Frameworks as Deliverables
I’ve been writing and maintaining a few different application frameworks for several years, and I think I’ve had a few revelations about them. Especially recently, as we’ve been trying to incorporate a third-party application framework into our development environment at work.
Here’s what I’ve realized: an application framework should be designed with the notion that the developers who will use the framework are its consumers, just as the developers of an application think of the users of the application as its consumers. This may sound ridiculously obvious, but I think many framework developers don’t consider this.
For instance, a framework should be designed so that the common case is the easiest one to implement with it. A framework that makes even the common case difficult, confusing, or tedious is poorly concieved.
Abstraction is the key. As with most of programming, creating an acceptable abstraction is what makes software managable. If your application framework does not make the necessary abstractions, or implements them inappropriately, then you have failed as a framework designer.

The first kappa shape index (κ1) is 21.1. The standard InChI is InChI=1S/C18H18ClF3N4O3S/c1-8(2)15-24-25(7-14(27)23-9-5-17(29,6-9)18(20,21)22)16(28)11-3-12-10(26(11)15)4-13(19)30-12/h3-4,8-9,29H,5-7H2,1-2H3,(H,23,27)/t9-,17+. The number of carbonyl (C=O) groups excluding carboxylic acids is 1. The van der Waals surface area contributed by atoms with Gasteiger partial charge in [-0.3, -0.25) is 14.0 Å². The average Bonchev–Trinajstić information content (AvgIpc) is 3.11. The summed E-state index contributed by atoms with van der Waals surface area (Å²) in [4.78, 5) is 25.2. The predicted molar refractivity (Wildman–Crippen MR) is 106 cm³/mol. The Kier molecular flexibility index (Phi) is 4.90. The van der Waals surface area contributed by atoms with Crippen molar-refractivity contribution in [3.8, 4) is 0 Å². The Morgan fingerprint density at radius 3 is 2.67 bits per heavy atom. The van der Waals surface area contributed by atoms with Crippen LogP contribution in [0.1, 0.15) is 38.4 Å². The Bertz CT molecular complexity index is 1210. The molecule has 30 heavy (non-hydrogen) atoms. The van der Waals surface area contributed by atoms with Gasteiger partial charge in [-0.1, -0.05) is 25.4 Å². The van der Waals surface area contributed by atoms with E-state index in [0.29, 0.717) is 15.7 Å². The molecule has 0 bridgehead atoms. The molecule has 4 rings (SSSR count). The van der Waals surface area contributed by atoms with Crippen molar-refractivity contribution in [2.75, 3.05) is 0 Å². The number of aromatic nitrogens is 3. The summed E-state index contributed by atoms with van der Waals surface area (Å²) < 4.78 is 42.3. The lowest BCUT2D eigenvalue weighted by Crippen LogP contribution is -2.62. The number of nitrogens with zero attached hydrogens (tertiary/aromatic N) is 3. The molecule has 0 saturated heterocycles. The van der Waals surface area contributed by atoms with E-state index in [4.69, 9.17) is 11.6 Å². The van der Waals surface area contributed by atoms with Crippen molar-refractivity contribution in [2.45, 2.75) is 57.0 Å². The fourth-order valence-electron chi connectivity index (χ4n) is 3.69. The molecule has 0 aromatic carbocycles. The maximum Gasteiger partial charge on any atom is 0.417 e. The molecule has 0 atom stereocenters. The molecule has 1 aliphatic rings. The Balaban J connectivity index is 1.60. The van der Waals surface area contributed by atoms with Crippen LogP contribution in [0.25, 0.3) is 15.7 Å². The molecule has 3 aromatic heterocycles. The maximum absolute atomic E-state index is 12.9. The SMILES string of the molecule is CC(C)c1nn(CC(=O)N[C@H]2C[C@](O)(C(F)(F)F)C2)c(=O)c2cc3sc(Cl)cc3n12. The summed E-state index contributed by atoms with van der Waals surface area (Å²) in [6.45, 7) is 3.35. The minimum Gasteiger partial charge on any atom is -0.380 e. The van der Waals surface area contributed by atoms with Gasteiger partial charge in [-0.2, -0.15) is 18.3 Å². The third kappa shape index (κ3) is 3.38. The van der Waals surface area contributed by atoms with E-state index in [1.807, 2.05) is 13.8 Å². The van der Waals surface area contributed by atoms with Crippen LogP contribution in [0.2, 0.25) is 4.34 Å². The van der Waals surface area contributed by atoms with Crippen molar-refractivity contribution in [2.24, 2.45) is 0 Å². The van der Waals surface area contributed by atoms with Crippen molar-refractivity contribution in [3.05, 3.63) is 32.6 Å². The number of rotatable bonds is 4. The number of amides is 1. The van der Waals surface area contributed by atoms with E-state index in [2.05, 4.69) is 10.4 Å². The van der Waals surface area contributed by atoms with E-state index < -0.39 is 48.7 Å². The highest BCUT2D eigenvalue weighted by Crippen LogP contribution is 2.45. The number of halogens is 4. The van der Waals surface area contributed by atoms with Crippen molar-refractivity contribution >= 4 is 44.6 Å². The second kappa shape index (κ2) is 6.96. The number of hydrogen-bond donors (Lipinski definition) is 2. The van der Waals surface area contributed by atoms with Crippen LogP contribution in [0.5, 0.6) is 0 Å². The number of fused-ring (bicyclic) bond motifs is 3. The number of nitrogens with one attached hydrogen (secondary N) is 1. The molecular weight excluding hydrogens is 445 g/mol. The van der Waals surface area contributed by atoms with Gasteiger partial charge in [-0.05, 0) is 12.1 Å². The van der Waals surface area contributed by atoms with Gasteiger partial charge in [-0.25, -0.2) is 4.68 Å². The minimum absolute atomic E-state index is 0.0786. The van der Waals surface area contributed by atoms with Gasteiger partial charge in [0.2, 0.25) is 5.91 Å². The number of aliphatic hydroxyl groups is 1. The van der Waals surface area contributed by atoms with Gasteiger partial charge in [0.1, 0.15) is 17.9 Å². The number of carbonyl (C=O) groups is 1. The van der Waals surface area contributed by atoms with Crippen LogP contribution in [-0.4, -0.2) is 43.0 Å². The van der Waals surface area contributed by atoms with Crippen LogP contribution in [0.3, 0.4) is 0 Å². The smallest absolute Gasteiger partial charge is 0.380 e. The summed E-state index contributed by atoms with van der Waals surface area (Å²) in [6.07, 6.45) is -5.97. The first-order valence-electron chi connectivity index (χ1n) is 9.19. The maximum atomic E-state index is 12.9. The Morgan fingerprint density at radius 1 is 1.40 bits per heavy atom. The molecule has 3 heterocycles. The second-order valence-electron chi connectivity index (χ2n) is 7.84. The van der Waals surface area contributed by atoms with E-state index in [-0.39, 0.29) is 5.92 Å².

This is coming from a couple months’ worth of frustration over what I now percieve to be a framework with a poorly exposed API. The developers of this framework have done some amazing things, and they have solved a difficult problem, but the API they have exposed to users of the framework is nontrivial and complex, even for the common cases. This makes the framework difficult to use, hard to understand, and frustrating to learn.
Some of you reading this will know exactly what framework I’m talking about. Those with ears to hear, etc, etc.